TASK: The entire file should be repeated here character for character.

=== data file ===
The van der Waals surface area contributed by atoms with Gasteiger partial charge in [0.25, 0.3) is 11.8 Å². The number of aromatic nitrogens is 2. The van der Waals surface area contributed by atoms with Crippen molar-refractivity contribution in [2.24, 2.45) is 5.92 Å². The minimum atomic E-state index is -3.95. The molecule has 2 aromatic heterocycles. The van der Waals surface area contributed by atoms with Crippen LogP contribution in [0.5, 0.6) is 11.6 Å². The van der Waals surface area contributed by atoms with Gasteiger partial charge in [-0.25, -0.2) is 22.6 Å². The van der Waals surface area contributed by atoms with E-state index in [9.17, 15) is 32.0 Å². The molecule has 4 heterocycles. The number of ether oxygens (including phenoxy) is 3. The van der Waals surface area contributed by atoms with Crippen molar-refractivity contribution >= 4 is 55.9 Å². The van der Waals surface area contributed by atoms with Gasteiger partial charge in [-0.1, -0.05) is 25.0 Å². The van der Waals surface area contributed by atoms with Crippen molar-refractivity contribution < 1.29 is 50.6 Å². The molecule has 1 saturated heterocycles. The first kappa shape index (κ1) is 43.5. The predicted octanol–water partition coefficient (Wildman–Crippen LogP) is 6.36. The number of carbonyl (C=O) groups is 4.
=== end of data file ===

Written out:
The van der Waals surface area contributed by atoms with Gasteiger partial charge in [0.25, 0.3) is 11.8 Å². The number of aromatic nitrogens is 2. The van der Waals surface area contributed by atoms with Crippen molar-refractivity contribution in [2.24, 2.45) is 5.92 Å². The minimum atomic E-state index is -3.95. The molecule has 2 aromatic heterocycles. The van der Waals surface area contributed by atoms with Crippen LogP contribution in [0.5, 0.6) is 11.6 Å². The van der Waals surface area contributed by atoms with Gasteiger partial charge in [-0.25, -0.2) is 22.6 Å². The van der Waals surface area contributed by atoms with E-state index in [9.17, 15) is 32.0 Å². The molecule has 4 heterocycles. The number of ether oxygens (including phenoxy) is 3. The van der Waals surface area contributed by atoms with Crippen molar-refractivity contribution >= 4 is 55.9 Å². The van der Waals surface area contributed by atoms with Gasteiger partial charge in [-0.1, -0.05) is 25.0 Å². The van der Waals surface area contributed by atoms with Crippen molar-refractivity contribution < 1.29 is 50.6 Å². The molecule has 1 saturated heterocycles. The first kappa shape index (κ1) is 43.5. The predicted octanol–water partition coefficient (Wildman–Crippen LogP) is 6.36. The number of carbonyl (C=O) groups is 4.